City’s pur­suit of Wyke proved to be a drawn-out af­fair de­spite a re­lease clause in the striker’s con­tract at Brun­ton Park be­ing trig­gered by the League One club bid­ding £250,000.

The Cum­bri­ans ini­tially re­fused to con­firm or deny the pres­ence of the clause and the deal stalled amid talk of in­ter­est from other clubs, in­clud­ing one in the Cham­pi­onship.

McCall, how­ever, stood firm and, shortly be­fore the Jan­uary win­dow closed, fi­nally got his man. His pa­tience has since been re­warded by a string of im­pres­sive dis­plays from Wyke that have left his man­ager de­lighted.

“The deal went on longer than we an­tic­i­pated, but he has done re­ally well,” added the former Scot­tish in­ter­na­tional.

“His goals record is good, but it is his all-round play, too, that we like. Even in train­ing when we are work­ing on pos­ses­sion, he is good. Strik­ers are usu­ally not the ones that stand out be­cause their skills are else­where. But Charlie does.

“He is strong, links play well and is good in the air. He is a good old-fash­ioned cen­tre-for­ward and a good fin­isher. I have been re­ally pleased with him and long may it con­tinue.

“Charlie is an unas­sum­ing lad who won’t get ahead of him­self. He is from the north east and his feet are on the ground. A great lad to work with.”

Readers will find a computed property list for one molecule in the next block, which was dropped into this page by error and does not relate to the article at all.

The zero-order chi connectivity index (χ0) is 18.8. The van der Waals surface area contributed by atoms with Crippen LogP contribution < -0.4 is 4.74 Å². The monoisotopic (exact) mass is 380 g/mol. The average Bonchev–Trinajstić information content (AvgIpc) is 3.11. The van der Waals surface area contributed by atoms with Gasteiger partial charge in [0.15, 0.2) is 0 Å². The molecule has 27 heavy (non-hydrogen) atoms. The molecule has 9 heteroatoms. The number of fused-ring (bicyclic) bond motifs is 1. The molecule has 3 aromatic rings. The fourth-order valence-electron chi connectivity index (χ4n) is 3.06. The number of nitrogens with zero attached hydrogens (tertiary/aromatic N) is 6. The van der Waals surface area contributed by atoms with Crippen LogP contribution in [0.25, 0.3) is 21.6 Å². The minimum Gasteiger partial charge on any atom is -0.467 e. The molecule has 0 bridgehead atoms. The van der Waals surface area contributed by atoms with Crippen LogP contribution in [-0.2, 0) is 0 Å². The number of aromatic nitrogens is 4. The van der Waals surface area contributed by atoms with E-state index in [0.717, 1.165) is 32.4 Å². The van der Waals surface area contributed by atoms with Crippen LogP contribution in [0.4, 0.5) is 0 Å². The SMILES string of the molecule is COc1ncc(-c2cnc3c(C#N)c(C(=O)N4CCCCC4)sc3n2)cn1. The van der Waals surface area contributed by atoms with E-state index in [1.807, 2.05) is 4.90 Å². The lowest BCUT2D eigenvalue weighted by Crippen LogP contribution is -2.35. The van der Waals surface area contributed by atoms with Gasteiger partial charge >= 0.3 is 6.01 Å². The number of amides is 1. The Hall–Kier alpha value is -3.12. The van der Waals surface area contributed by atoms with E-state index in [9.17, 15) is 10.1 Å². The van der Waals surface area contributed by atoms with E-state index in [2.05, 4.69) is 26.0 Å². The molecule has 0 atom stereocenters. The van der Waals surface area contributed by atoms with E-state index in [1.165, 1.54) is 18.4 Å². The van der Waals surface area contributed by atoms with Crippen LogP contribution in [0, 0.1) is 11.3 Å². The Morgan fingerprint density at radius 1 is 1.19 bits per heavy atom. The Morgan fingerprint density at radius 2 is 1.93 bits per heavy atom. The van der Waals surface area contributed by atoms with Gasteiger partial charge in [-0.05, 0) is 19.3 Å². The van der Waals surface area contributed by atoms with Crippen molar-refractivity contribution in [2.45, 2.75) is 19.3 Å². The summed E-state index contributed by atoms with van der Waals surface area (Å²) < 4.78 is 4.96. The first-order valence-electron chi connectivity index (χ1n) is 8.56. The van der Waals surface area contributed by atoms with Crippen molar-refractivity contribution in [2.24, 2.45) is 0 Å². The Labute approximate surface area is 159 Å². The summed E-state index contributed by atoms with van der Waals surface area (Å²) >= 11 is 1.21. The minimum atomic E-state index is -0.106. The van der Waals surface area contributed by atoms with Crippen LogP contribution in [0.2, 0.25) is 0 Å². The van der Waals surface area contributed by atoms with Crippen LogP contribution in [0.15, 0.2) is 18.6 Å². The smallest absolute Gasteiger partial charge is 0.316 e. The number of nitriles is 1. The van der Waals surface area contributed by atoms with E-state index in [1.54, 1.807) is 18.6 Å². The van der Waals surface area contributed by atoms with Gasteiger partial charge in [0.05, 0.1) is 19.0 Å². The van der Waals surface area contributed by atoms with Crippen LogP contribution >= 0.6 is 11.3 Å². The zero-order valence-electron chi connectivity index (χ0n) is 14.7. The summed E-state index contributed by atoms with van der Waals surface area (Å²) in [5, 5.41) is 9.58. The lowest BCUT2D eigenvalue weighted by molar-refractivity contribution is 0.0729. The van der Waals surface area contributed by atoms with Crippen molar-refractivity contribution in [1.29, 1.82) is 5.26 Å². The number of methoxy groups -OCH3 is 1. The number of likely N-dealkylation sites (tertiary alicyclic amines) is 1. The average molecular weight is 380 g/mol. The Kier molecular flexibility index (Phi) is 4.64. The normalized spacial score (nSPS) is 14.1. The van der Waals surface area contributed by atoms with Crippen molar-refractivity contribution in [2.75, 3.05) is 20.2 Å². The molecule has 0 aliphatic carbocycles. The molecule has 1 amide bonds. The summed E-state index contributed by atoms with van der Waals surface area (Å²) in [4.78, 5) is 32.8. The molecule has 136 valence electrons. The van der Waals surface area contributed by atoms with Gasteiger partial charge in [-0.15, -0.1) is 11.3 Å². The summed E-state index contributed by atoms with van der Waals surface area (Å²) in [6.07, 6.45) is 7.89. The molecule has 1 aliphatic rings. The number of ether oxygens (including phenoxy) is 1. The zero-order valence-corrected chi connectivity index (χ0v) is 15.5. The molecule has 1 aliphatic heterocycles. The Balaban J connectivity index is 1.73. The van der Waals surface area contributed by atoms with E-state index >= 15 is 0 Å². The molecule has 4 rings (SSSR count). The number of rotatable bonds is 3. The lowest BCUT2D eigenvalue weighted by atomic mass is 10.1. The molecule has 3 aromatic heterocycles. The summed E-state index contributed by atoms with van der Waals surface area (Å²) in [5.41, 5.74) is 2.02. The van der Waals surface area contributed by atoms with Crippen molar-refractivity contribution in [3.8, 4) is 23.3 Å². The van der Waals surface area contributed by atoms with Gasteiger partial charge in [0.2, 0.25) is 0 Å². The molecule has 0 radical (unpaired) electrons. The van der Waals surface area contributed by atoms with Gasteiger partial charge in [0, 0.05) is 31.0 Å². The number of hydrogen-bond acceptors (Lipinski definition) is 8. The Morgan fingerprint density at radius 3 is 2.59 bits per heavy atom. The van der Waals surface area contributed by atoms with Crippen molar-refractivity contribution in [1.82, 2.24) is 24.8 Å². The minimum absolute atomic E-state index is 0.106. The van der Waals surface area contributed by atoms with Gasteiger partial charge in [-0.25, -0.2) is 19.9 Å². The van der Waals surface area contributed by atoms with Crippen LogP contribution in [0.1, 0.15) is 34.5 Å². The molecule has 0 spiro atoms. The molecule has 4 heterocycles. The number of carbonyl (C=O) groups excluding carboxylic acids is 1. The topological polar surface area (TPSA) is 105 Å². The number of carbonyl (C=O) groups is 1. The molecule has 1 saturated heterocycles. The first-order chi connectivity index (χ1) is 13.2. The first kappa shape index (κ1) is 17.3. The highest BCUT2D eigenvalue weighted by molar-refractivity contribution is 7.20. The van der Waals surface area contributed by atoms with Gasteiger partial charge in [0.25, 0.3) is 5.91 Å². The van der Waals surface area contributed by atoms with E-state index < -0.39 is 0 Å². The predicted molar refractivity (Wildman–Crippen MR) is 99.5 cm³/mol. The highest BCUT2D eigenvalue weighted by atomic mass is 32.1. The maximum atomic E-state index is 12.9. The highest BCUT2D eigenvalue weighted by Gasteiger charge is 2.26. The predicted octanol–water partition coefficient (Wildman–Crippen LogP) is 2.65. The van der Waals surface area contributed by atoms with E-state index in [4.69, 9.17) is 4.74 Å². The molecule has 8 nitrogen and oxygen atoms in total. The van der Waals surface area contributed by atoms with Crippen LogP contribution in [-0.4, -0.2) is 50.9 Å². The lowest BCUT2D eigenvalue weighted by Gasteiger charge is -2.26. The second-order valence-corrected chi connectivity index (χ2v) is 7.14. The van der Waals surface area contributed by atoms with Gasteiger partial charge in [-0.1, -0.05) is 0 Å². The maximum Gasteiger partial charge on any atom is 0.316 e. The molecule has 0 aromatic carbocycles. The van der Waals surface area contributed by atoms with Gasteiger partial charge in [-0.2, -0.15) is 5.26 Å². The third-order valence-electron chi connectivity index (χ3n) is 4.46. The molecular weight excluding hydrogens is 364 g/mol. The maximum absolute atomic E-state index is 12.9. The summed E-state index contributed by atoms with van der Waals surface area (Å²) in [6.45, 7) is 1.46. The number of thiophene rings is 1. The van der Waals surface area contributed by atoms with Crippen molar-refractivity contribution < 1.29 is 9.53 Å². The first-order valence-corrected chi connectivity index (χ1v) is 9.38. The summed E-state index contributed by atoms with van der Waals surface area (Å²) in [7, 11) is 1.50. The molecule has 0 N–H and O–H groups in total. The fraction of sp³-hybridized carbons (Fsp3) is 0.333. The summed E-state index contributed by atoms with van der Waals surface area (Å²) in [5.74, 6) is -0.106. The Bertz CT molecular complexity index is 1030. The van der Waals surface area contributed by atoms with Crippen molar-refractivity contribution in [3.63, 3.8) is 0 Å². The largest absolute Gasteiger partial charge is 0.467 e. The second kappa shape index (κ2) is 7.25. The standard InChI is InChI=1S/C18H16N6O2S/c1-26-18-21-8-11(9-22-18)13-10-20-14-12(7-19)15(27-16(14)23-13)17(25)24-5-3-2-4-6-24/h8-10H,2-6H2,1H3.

Brad­ford’s gain has very much been Carlisle’s loss with Keith Curle’s men hav­ing slipped from third place on the day Wyke, who net­ted 12 times in 29 league ap­pear­ances for the Cum­bri­ans this term, moved south to seventh today. Since his de­par­ture, Carlisle have net­ted just 11 times in 14 out­ings.

McCall added: “You do your home­work and speak to peo­ple. I did that, so did Greg (Ab­bott, head of re­cruit­ment) and oth­ers.

“But, un­til you work with a player, you never truly know them. And, in that re­spect, he has been a big bonus for us.

“The bot­tom line is we needed goals. The per­for­mances were there, but not nec­es­sar­ily the re­sults.

“It has been a win-win Jan­uary for both us and Sh­effield United, who have now won pro­mo­tion with James.

“As for our­selves, we have a younger James Han­son. The own­ers have said from day one they want to bring younger play­ers in and de­velop them. Charlie falls into that cat­e­gory, as does Alex Jones.

“I say young, but Charlie has played a lot of foot­ball and that is a big help be­cause we lost a lot of ex­pe­ri­ence in the win­dow – Nathan Clarke, Filipe Mo­rais, James Han­son and Matthew Kil­gal­lon was in­jured.

“When you play in front of 17,000 and are used to a lot less, it can be dif­fi­cult. But Charlie took to play­ing in front of big crowds re­ally well. Alex Jones is the same, as is Alex Gil­liead.

“We went down the younger route with po­ten­tial, but with good se­nior lads al­ready here, as they are needed.

“You have to be care­ful you have the right bal­ance when at a clubs like this be­cause of the ex­pec­ta­tion that can be there.”

JAMES HAN­SON: His move helped Sh­effield United win the ti­tle and Brad­ford City to re­cruit striker Charlie Wyke from Carlisle.